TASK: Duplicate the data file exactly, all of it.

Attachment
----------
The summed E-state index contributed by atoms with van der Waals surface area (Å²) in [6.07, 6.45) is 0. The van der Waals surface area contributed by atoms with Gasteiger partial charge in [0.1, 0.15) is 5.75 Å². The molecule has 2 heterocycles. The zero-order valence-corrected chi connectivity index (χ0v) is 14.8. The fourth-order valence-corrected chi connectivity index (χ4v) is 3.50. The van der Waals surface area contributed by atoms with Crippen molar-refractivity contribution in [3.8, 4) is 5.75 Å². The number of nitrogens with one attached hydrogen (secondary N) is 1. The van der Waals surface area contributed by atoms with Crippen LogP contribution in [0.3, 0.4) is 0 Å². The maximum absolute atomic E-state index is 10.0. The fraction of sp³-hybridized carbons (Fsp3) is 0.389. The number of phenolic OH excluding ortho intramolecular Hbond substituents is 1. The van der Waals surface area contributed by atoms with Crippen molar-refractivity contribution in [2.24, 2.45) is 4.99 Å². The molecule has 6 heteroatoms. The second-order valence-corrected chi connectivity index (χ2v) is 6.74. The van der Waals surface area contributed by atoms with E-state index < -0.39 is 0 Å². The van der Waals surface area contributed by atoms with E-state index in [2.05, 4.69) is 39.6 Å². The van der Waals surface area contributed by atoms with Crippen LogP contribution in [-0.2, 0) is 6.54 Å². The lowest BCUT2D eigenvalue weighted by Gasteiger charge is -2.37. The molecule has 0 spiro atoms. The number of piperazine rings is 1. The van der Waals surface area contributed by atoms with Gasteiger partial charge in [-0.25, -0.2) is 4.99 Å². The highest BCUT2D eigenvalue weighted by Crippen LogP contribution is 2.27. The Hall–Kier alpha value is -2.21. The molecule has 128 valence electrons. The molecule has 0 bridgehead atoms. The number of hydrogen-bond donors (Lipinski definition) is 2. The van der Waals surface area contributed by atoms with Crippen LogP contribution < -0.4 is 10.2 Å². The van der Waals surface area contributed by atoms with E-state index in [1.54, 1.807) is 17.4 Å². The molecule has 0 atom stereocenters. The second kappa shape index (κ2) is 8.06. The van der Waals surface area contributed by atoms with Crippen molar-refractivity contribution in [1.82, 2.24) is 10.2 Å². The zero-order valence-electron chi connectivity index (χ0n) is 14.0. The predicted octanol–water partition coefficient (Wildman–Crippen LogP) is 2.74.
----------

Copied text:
The summed E-state index contributed by atoms with van der Waals surface area (Å²) in [6.07, 6.45) is 0. The van der Waals surface area contributed by atoms with Gasteiger partial charge in [0.1, 0.15) is 5.75 Å². The molecule has 2 heterocycles. The zero-order valence-corrected chi connectivity index (χ0v) is 14.8. The fourth-order valence-corrected chi connectivity index (χ4v) is 3.50. The van der Waals surface area contributed by atoms with Crippen molar-refractivity contribution in [3.8, 4) is 5.75 Å². The number of nitrogens with one attached hydrogen (secondary N) is 1. The van der Waals surface area contributed by atoms with Crippen LogP contribution in [0.3, 0.4) is 0 Å². The maximum absolute atomic E-state index is 10.0. The fraction of sp³-hybridized carbons (Fsp3) is 0.389. The number of phenolic OH excluding ortho intramolecular Hbond substituents is 1. The van der Waals surface area contributed by atoms with Crippen molar-refractivity contribution in [2.24, 2.45) is 4.99 Å². The molecule has 6 heteroatoms. The second-order valence-corrected chi connectivity index (χ2v) is 6.74. The van der Waals surface area contributed by atoms with E-state index < -0.39 is 0 Å². The van der Waals surface area contributed by atoms with E-state index in [2.05, 4.69) is 39.6 Å². The van der Waals surface area contributed by atoms with Crippen LogP contribution in [-0.2, 0) is 6.54 Å². The lowest BCUT2D eigenvalue weighted by Gasteiger charge is -2.37. The molecule has 0 spiro atoms. The number of piperazine rings is 1. The van der Waals surface area contributed by atoms with Gasteiger partial charge in [-0.25, -0.2) is 4.99 Å². The highest BCUT2D eigenvalue weighted by Crippen LogP contribution is 2.27. The Hall–Kier alpha value is -2.21. The molecule has 128 valence electrons. The molecule has 0 bridgehead atoms. The number of hydrogen-bond donors (Lipinski definition) is 2. The van der Waals surface area contributed by atoms with Crippen LogP contribution < -0.4 is 10.2 Å². The van der Waals surface area contributed by atoms with E-state index in [1.54, 1.807) is 17.4 Å². The molecule has 0 atom stereocenters. The second kappa shape index (κ2) is 8.06. The van der Waals surface area contributed by atoms with Crippen molar-refractivity contribution in [1.82, 2.24) is 10.2 Å². The zero-order valence-electron chi connectivity index (χ0n) is 14.0. The predicted octanol–water partition coefficient (Wildman–Crippen LogP) is 2.74.